• Workaround: uploads now can be completed even when the SFTP server doesn’t accept certain standard file-open flags, this allows to use AFT!, for example, to upload files to S3 via AWS’s quirky S3-SFTP protocol handler.

Thank you.

Micro-introduction to V6’s PowerShell Module

Alright, so you are interested in managing Syncplify Server! V6 (the upcoming version, currently in development at the time this post is being written) via PowerShell.

You’re in luck. We have a PowerShell Module for that. But how do you get started?

Here’s a bare-bone micro quickstart for you. More will come with the official documentation when it’s ready.

Let’s take a look at the configuration first:

Pretty empty, uh? So, with Get-SS6Configuration you can see what’s in your PowerShell Module’s current configuration. Let’s populate it a little bit.

First of all, you’ll have to set your API base URL, your SuperAdmin (or Admin, it depends on what you want to do) username and password, and – if you’re using a self-signed certificate – you’ll also have to skip the certificate’s validation. You can do all of that with this command:

Set-SS6Configuration -Username "sa" -Password "your_password_here" -BaseUrl "" -SkipCertificateCheck

Now let’s see what happens when we call Get-SS6Configuration again:

Good, but we still need an Access Token to call the actual server’s API, and in order to get such Token we need to log in (which returns the token) and then set the token in the above configuration. Fortunately PowerShell allows us to do so with just 2 lines of code:

$res = Invoke-SS6SaLogin
Set-SS6Configuration -AccessToken $res.token

We’re good to go. Since we logged in as a SuperAdmin (by calling Invoke-SS6SaLogin) we can now invoke any SuperAdmin API as documented. Let’s try to acquire our own SuperAdmin profile for example:

This, together with the documentation of every module function you find in our PowerShell Module’s GitHub repository, should get you started very quickly and easily.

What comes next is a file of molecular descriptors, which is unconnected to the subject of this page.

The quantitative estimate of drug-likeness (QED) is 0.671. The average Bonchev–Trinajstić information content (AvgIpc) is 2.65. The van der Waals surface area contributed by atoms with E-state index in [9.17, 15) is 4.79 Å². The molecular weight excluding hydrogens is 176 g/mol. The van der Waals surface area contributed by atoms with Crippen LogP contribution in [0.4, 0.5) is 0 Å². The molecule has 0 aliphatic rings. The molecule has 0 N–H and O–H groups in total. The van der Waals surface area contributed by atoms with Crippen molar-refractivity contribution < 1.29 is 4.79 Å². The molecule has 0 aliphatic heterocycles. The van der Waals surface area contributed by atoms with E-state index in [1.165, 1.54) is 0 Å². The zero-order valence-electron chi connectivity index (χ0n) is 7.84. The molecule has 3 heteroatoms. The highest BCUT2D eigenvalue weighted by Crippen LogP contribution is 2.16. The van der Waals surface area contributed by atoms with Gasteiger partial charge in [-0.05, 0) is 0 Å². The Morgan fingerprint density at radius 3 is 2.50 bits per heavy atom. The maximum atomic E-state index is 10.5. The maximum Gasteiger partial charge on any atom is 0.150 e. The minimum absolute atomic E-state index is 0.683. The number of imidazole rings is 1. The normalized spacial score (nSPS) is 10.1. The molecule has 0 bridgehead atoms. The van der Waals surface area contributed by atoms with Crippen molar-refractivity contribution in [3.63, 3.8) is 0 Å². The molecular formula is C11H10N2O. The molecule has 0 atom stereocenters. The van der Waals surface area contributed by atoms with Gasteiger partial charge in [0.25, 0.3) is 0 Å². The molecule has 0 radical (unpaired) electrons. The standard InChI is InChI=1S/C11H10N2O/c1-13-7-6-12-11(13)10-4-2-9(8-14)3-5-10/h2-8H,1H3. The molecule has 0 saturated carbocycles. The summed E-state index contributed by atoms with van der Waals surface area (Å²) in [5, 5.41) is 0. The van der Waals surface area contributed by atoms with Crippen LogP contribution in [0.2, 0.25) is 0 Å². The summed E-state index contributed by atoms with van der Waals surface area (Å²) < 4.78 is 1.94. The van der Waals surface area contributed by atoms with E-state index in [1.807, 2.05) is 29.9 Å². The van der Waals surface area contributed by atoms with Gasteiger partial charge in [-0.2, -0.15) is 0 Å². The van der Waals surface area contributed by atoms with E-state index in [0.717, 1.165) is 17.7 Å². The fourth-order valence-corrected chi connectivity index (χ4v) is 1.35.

The next WebClient! will be capable of displaying thumbnails

Another commonly requested feature for WebClient! is the ability to display thumbnails for image/picture files, especially for the most common formats.

We’re glad to announce that we have, therefore, included an API in the new WebClient!’s back-end to do exactly that. It currently supports PNG, JPEG, GIF, and TIFF. And, in time, it will be expanded to support more formats.

Here above you can see a screenshot of a thumbnail generated by the next generation WebClient! API. Please note that the screenshot above shows the naked result from the API itself, inside of a development tool called Insomnia, this is not WebClient!’s user interface (just for clarity).

Updated Syncplify Server! V6 PowerShell Module (Open Source)

Yes, you’re reading this correctly. As part of the new trajectory of our company, we have begun to open source some of the components and modules that are not part of our core intellectual property.

One of the first repositories we decided to publish is the PowerShell Module to administer an instance of Syncplify Server! V6 via command line.

You can find the module repository on GitHub here:

For those who don’t want to deal with source code, and just want to install the module in PowerShell, you can do this by typing a single line in your PowerShell:

Install-Module SS6AdminModule

And here’s a screenshot for the curious minds out there: